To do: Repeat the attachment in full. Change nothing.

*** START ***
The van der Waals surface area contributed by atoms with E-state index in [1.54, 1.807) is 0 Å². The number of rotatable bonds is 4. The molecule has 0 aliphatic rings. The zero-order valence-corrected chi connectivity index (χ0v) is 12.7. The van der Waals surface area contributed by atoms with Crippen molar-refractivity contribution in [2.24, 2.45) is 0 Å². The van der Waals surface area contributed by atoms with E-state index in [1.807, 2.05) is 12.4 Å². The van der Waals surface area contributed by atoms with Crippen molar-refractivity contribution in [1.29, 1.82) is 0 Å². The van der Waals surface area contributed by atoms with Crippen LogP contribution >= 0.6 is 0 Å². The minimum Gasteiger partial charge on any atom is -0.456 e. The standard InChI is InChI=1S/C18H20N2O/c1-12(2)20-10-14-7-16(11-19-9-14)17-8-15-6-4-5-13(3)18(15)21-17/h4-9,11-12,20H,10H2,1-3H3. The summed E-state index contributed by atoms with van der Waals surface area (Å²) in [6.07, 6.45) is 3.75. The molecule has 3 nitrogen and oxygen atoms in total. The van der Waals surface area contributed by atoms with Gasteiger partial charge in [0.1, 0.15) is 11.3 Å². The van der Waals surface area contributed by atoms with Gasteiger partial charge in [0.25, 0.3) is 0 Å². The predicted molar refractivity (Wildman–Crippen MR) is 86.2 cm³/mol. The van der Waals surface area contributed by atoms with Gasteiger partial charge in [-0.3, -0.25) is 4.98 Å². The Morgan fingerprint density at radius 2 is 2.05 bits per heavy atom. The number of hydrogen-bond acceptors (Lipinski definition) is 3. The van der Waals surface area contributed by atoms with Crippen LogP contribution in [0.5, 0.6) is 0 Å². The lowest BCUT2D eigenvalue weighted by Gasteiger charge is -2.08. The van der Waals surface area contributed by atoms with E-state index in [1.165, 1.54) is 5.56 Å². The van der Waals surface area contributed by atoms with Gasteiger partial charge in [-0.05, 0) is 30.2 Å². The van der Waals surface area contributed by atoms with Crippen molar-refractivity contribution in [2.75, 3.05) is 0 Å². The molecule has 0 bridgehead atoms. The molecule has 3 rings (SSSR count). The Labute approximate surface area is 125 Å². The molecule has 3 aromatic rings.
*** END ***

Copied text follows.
The van der Waals surface area contributed by atoms with E-state index in [1.54, 1.807) is 0 Å². The number of rotatable bonds is 4. The molecule has 0 aliphatic rings. The zero-order valence-corrected chi connectivity index (χ0v) is 12.7. The van der Waals surface area contributed by atoms with Crippen molar-refractivity contribution in [2.24, 2.45) is 0 Å². The van der Waals surface area contributed by atoms with E-state index in [1.807, 2.05) is 12.4 Å². The van der Waals surface area contributed by atoms with Crippen molar-refractivity contribution in [1.29, 1.82) is 0 Å². The van der Waals surface area contributed by atoms with Crippen LogP contribution >= 0.6 is 0 Å². The minimum Gasteiger partial charge on any atom is -0.456 e. The standard InChI is InChI=1S/C18H20N2O/c1-12(2)20-10-14-7-16(11-19-9-14)17-8-15-6-4-5-13(3)18(15)21-17/h4-9,11-12,20H,10H2,1-3H3. The summed E-state index contributed by atoms with van der Waals surface area (Å²) in [6.07, 6.45) is 3.75. The molecule has 3 nitrogen and oxygen atoms in total. The van der Waals surface area contributed by atoms with Gasteiger partial charge in [0.1, 0.15) is 11.3 Å². The van der Waals surface area contributed by atoms with Gasteiger partial charge in [0.25, 0.3) is 0 Å². The predicted molar refractivity (Wildman–Crippen MR) is 86.2 cm³/mol. The van der Waals surface area contributed by atoms with Gasteiger partial charge in [-0.3, -0.25) is 4.98 Å². The Morgan fingerprint density at radius 2 is 2.05 bits per heavy atom. The number of hydrogen-bond acceptors (Lipinski definition) is 3. The van der Waals surface area contributed by atoms with Crippen LogP contribution in [0.5, 0.6) is 0 Å². The lowest BCUT2D eigenvalue weighted by Gasteiger charge is -2.08. The van der Waals surface area contributed by atoms with E-state index in [1.165, 1.54) is 5.56 Å². The van der Waals surface area contributed by atoms with Gasteiger partial charge in [-0.05, 0) is 30.2 Å². The van der Waals surface area contributed by atoms with Crippen molar-refractivity contribution in [2.75, 3.05) is 0 Å². The molecule has 0 bridgehead atoms. The molecule has 3 rings (SSSR count). The Labute approximate surface area is 125 Å². The molecule has 3 aromatic rings.